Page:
In this era of intense scrutiny of physician compensation, the Office of Inspector General (“OIG”) issued a significant warning yesterday1. Physicians’ compensation arrangements may violate the Anti-Kickback statute2 if even onepurpose of the arrangement is to compensate a physician for his or her past or future referrals of Federal health care program business.

Recently 12 individual physicians settled with the OIG for improper remuneration for medical directorship arrangements under the Anti-Kickback statute. The improper remuneration included:

  • Payments to physicians took into account the physicians’ volume or value of referrals;
  • Payments to physicians did not reflect the fair market value for the services to be performed; and
  • Physicians did not actually provide the services called for under the agreements.

Some of the physicians also received improper remuneration when an affiliated health care entity paid the physicians’ front office staff salaries. As an integral part of the scheme, the physicians were subject to liability under the Civil Monetary Penalties Law.

The OIG further cautions that those who commit fraud are subject not only to civil sanctions – such as monetary penalties – but are also subject to criminal and administrative sanctions. Administrative sanctions can include exclusions from Federal health care programs for many years.

How does a physician avoid compensation arrangements (e.g., medical directorships and other personal services contracts) that violate the Anti-Kickback statute? First, compensation arrangements must reflect the fair market value for bona fide services the physicians actually provide. Second, the compensation must not be based on or take into consideration the volume or value of the physician’s referrals. Third, if the physician is being paid as an independent contractor, the parties must have a written agreement in place setting forth the relevant terms. If they have not done so, physicians and others should review the OIG’s compliance guidance concerning these issues, including its “Compliance Program Guidance for Individual and Small Group Physician Practices”3 and the OIG’s “A Roadmap for New Physicians: Avoiding Medicare and Medicaid Fraud and Abuse.”4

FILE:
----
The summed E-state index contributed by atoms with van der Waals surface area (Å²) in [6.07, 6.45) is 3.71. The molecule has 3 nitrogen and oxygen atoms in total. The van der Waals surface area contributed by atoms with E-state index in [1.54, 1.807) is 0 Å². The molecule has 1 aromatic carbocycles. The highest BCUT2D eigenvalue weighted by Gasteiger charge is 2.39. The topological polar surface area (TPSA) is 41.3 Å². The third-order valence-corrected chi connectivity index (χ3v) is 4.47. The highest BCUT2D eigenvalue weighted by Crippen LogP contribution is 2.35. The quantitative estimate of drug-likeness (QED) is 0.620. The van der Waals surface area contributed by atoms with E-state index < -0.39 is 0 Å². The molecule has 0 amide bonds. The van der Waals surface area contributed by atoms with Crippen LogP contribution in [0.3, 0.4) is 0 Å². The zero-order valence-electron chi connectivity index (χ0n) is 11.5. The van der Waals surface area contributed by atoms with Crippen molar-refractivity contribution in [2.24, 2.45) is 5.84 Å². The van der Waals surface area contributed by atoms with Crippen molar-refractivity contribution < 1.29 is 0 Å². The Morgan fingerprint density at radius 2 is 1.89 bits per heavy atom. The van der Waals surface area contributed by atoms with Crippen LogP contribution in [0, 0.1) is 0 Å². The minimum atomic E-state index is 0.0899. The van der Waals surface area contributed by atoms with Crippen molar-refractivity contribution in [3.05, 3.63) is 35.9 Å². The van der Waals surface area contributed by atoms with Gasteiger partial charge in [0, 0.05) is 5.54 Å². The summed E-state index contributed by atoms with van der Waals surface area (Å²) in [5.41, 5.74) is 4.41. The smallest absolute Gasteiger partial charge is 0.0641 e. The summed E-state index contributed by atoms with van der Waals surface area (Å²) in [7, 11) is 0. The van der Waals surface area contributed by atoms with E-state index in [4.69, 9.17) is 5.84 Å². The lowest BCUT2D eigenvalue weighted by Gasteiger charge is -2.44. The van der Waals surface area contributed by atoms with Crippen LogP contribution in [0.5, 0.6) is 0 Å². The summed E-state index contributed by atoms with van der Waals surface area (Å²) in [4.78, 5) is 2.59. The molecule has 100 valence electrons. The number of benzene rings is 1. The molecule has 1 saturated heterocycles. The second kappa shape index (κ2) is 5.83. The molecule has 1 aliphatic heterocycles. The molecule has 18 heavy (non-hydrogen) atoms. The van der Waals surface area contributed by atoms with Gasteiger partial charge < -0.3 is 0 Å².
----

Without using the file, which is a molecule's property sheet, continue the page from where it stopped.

In addition to Anti-Kickback statute concerns, physician compensation arrangements will almost always trigger the Ethics in Patient Referrals Act (“Stark”5). Accordingly, parties to such arrangements must also ensure that the arrangement fits within a relevant Stark safe harbor. For information about Stark requirements for physician agreements, see our prior Client Alert. Additional state laws may apply to some arrangements.

In the past three years, there have been three OIG Fraud Alerts regarding physician payments.6 With the recent settlements by the 12 individual physicians, it is clear that physician payments are of great interest to the OIG. Importantly, not only must physicians be cautious, but health care organizations must also be cautious in entering into physician compensation arrangements since the Anti-Kickback statute applies to those who offer, pay, solicit or receive remuneration for referrals of Federal health care program business.